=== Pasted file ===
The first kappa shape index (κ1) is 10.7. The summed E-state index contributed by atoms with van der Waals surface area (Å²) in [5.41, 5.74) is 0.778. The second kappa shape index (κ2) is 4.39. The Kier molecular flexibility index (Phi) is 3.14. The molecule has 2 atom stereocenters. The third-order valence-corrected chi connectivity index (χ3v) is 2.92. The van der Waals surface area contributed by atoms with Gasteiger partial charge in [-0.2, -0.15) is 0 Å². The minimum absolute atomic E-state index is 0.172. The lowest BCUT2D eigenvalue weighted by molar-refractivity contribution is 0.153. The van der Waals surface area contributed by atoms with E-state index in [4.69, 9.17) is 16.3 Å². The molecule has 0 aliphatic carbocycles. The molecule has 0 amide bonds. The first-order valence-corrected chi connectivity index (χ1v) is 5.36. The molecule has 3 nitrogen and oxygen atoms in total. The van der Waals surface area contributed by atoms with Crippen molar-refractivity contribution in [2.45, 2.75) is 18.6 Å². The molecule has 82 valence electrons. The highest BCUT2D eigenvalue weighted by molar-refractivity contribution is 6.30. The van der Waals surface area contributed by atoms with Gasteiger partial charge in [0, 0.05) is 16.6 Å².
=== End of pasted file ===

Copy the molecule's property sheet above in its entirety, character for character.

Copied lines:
The first kappa shape index (κ1) is 10.7. The summed E-state index contributed by atoms with van der Waals surface area (Å²) in [5.41, 5.74) is 0.778. The second kappa shape index (κ2) is 4.39. The Kier molecular flexibility index (Phi) is 3.14. The molecule has 2 atom stereocenters. The third-order valence-corrected chi connectivity index (χ3v) is 2.92. The van der Waals surface area contributed by atoms with Gasteiger partial charge in [-0.2, -0.15) is 0 Å². The minimum absolute atomic E-state index is 0.172. The lowest BCUT2D eigenvalue weighted by molar-refractivity contribution is 0.153. The van der Waals surface area contributed by atoms with E-state index in [4.69, 9.17) is 16.3 Å². The molecule has 0 aliphatic carbocycles. The molecule has 0 amide bonds. The first-order valence-corrected chi connectivity index (χ1v) is 5.36. The molecule has 3 nitrogen and oxygen atoms in total. The van der Waals surface area contributed by atoms with Crippen molar-refractivity contribution in [2.45, 2.75) is 18.6 Å². The molecule has 82 valence electrons. The highest BCUT2D eigenvalue weighted by molar-refractivity contribution is 6.30. The van der Waals surface area contributed by atoms with Gasteiger partial charge in [0, 0.05) is 16.6 Å².